Changing channels

Millions of women wait years to fulfill their dreams — or to figure out what their dreams are. Here are some of their stories.

Ernestine Shepherd at her home in Baltimore. (Marvin Joseph/The Washington Post)

When women turn 50, the world starts to tune them out. Employers see them as less valuable and are more likely to discriminate against them, according to research. Hollywood disproportionately portrays them as unattractive, unfriendly and stupid. Many women describe a sense of invisibility.

But something else happens as women leave their 40s behind. “[For] everyone I know around my age, there’s this major energy shift in being able to ask the question: Well, what do I want now?” writer and cultural critic Heather Havrilesky, 49, told The Washington Post. “Without feeling totally cowed by what you should want, what seems selfish.” The world may tend to forget older women, but they feel freer than ever.

For American women in middle age and later, that might mean returning to ambitions set aside years ago to raise a family or follow a spouse’s career. It might mean finding ambitions they never had before or reaping long-overdue success. “Our culture tells us a story that we’ll lose and lose and lose as we get older,” says Havrilesky. “And it’s not true.”

The Post asked eight women who achieved personal or professional milestones after the age of 50 to share their experiences, in their own words.

— Jenny Rogers­

Suzanne Watson, 57, Cincinnati

Became a doctor 25 years after being accepted to medical school

Suzanne Watson outside the University of Cincinnati College of Medicine. (Maddie McGarvey/For The Washington Post)

I applied to medical school at the age that people usually do and got accepted. By the time I enrolled, I had a 9-month-old baby and a commuter marriage, so when I got pregnant again, it was just too much. I withdrew maybe a week into medical school.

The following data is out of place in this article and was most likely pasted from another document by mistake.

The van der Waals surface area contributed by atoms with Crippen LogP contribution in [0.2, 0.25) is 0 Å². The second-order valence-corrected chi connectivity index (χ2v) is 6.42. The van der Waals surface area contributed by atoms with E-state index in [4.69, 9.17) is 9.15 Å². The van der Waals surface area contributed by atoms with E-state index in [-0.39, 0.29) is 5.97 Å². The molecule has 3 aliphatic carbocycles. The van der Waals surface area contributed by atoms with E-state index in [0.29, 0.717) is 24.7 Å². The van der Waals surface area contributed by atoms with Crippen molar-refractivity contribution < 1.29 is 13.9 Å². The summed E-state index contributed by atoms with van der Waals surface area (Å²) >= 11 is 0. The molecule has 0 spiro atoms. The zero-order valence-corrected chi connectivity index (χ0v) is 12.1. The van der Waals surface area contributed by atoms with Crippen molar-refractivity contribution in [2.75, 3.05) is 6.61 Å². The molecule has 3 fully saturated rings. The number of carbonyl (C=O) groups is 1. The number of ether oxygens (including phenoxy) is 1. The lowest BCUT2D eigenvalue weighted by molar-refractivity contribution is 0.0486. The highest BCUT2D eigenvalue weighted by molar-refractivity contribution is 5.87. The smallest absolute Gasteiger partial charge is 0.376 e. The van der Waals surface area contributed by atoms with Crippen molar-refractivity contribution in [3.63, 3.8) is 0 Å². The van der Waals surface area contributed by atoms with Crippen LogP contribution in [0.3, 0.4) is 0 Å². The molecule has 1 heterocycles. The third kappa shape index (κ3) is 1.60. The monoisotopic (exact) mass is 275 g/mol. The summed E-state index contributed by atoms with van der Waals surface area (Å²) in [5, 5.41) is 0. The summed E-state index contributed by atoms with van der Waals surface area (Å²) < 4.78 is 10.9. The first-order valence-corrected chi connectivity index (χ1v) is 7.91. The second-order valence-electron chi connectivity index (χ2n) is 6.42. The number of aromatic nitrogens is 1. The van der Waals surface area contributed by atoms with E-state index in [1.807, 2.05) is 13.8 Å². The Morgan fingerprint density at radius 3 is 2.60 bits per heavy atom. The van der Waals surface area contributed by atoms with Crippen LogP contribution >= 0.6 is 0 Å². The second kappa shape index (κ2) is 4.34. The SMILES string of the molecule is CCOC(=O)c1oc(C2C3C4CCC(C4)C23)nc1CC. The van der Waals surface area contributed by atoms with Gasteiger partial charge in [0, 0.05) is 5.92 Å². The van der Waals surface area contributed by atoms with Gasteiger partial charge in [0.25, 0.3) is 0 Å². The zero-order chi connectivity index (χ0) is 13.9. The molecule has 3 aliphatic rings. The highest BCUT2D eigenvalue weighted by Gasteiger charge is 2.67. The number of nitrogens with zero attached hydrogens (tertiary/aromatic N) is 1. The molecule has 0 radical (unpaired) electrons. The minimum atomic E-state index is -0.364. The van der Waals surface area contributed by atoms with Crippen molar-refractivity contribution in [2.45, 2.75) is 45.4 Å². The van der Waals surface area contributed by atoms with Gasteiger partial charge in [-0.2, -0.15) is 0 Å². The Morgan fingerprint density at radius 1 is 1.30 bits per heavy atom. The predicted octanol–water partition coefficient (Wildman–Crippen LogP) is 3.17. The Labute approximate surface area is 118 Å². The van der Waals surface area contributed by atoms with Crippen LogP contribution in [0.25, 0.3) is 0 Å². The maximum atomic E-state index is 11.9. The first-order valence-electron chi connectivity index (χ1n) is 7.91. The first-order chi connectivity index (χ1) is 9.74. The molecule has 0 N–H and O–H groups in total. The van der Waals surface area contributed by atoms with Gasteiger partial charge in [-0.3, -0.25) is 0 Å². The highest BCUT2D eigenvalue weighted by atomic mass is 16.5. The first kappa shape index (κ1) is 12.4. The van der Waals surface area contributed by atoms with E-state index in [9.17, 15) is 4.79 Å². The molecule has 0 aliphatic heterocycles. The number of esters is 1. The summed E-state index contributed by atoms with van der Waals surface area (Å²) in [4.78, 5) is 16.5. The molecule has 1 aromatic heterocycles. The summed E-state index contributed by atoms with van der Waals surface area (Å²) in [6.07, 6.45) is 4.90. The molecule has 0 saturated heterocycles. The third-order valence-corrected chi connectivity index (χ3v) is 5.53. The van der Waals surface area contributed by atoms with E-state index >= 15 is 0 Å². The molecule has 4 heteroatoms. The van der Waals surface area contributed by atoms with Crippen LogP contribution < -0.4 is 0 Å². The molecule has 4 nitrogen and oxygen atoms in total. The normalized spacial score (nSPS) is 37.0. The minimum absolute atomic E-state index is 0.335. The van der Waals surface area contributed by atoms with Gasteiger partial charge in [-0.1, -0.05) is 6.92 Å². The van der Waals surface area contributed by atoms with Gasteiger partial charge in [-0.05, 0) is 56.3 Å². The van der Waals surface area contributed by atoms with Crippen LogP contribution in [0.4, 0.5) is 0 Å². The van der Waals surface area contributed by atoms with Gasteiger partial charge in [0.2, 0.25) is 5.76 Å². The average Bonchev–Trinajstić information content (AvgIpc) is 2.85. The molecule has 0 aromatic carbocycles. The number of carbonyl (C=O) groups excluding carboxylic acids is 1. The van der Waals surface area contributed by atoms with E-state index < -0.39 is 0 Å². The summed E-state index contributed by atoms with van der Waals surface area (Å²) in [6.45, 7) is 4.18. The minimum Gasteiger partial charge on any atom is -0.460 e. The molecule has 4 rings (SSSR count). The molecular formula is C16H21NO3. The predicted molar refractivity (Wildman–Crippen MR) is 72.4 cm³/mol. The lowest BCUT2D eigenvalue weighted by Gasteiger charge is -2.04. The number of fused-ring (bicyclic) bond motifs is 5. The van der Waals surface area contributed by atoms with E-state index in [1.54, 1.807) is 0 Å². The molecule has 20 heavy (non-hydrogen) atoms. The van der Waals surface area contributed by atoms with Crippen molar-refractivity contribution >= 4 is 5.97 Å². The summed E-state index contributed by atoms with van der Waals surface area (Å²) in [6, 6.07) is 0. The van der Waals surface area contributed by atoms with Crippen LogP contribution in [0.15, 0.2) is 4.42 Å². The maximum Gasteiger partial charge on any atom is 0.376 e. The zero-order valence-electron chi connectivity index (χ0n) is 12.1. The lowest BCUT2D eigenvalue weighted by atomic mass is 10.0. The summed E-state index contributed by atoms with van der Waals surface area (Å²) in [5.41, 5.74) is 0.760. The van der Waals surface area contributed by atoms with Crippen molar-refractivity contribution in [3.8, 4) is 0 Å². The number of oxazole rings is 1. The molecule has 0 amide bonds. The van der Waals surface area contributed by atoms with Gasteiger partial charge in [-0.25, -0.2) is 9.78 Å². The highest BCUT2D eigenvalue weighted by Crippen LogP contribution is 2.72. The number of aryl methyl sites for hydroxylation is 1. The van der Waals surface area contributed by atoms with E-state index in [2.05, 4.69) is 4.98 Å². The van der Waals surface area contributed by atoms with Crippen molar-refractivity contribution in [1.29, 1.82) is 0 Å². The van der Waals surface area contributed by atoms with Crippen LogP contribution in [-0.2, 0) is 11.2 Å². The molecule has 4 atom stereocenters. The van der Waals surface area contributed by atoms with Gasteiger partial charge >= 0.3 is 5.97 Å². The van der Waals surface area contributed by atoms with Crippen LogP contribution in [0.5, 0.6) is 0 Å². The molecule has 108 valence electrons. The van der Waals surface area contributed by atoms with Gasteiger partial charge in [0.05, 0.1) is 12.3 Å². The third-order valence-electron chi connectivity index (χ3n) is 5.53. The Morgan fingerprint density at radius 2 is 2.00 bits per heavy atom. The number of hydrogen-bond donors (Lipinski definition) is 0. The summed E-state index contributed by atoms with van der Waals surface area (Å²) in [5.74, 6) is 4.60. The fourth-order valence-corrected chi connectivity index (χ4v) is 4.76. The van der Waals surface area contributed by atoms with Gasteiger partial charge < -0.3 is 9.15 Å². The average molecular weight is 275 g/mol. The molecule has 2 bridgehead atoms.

My husband and I settled down, and I stayed home with the kids for a while. Then I experienced a call to ministry and became an Episcopal priest. You can do part-time work in the church, and I thought that was what I would do. But right after I was ordained, my husband took his own life. He was chief of staff at a hospital, and his fear was that if he reached out for help, it would have to be reported to the medical board. He did eventually reach out, but it was just frankly too late by then. It was the stigma of mental illness that I really think led to his death.

With suicide, oftentimes life insurance doesn’t pay, so I found myself with a huge doctor’s mortgage and four little kids, trying to wonder how on earth I was going to do this. It was a hard time. We sold our big house, and the kids changed schools, and I went to work full time in the church.

But I had never lost the dream to practice medicine. When I was 50, I started to take stock of the years I had left, and my son said to me, “You know, I’ve heard you talk about this your entire life, and you either need to do it now and sign up tomorrow, or you need to just shut up about it.” And I just decided, you know what, I might as well give this one more shot.

For six months, at night and between services, I was doing flash cards and taking online science courses. On Christmas Eve, we had three services. My sermon was ready, so I sat in my office cramming physics because I was taking the MCAT in January.

My first night of med school, at Wake Forest, there was a mixer at one of my new classmates’ houses. I pulled up, and there were a bunch of kids in the yard who looked like they were from a fraternity. They were playing beer pong. I panicked and just drove on by! I called my son from the car, and I said: “I can’t do it! I can’t go in!” And he said: “You’ve come this far. Just go in! Five minutes. Just go in for five minutes.”

So I parked and walked up the driveway. One of them walked out to greet me and said: “I’m sorry, ma’am, we’re medical students and we’ve just moved in, and we’re having a little mixer to get to know each other, but if we’re too loud, just let us know. We hope to be good neighbors.” And I said, “Oh, I just wanted to introduce myself: I’m Suzanne, and I’m one of your classmates.”

(Maddie McGarvey/For The Washington Post)

On the first day of classes, as soon as I walked in, the whole room quieted down because everybody thought I was the professor. Same thing with my medical school interviews: When I’d walk into the waiting room, everybody would go silent and sit up really straight, thinking I was the interviewer.

Right now, I’m finishing my second year of residency, so I’m seeing patients and slowly getting more responsibility. I think the least I’ve worked, per week, in the past three weeks is 77.5 hours. We’re capped at 80 hours.